On the basis of these results, it could be concluded that, due to its exciting and dominance-inducing effect, green is definitely suitable as a colour for the Front Brake Light, as it indicates a braking process and thus signals to other road users that they can soon start moving. It is not for nothing that green is used as a signal to proceed in traffic lights in most countries of the world. A corresponding intuitive knowledge of a green Front Brake Light could thus be assumed. Nevertheless, it is advisable also to check the effect of the colour green in road traffic on the basis of empirical data.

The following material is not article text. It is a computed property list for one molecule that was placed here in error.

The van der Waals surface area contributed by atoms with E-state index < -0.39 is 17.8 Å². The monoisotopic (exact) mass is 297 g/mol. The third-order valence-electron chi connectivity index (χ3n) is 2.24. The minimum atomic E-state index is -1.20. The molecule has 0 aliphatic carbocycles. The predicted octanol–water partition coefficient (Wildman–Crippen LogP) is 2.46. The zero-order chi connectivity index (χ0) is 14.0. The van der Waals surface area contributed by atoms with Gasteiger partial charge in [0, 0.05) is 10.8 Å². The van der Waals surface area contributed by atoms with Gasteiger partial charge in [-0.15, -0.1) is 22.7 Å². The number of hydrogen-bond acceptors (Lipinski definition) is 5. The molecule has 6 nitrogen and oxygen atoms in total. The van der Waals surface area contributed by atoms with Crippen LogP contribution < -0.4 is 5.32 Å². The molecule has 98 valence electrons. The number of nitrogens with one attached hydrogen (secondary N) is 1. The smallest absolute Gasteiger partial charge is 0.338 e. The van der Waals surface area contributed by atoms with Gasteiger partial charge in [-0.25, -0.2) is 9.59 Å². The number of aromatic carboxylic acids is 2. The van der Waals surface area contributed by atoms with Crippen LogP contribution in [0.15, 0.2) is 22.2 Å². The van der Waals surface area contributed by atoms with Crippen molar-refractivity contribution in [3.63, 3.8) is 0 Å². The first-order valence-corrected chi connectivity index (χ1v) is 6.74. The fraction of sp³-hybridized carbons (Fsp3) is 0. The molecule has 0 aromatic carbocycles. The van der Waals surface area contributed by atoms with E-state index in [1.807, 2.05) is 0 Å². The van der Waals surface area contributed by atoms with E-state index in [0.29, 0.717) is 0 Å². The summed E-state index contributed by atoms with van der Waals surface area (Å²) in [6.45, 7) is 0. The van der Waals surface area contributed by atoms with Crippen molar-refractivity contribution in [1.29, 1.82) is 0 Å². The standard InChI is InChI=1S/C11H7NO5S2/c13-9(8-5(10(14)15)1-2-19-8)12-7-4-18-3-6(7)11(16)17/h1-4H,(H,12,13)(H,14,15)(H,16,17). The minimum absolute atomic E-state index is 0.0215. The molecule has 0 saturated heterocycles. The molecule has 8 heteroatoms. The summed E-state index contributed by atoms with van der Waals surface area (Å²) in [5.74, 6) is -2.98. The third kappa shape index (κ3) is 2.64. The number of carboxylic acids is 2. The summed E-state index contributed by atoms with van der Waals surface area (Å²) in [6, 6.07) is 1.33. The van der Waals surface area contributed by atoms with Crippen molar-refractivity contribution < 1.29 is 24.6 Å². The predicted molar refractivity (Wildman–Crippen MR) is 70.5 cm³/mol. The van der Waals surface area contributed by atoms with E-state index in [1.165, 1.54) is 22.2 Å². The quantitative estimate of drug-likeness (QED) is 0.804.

Chen, Chang, Chang and Lai (2007), for example, showed that motorists accelerated faster at traffic lights equipped with a green countdown device than at traffic lights with red countdown devices. This result also shows that green is more likely to be perceived as a start signal in traffic than red. The results of a study by Elliot, Maier, Moller, Friedmann and Meinhardt (2007) have at least an indirect relation to traffic safety. In an anagram task which measured, inter alia the ability to concentrate, subjects made fewer mistakes when exposed to green rather than red light. If green light increases the ability to concentrate, then it could help prevent a false interpretation of the signal of a green Front Brake Light and thus increase traffic safety. Elliot et al. (2007) also associated the colour green with the construct of the ‘approach motivation’, whereby a green Front Brake Light could facilitate an approach to a critical situation and favour a correct solution.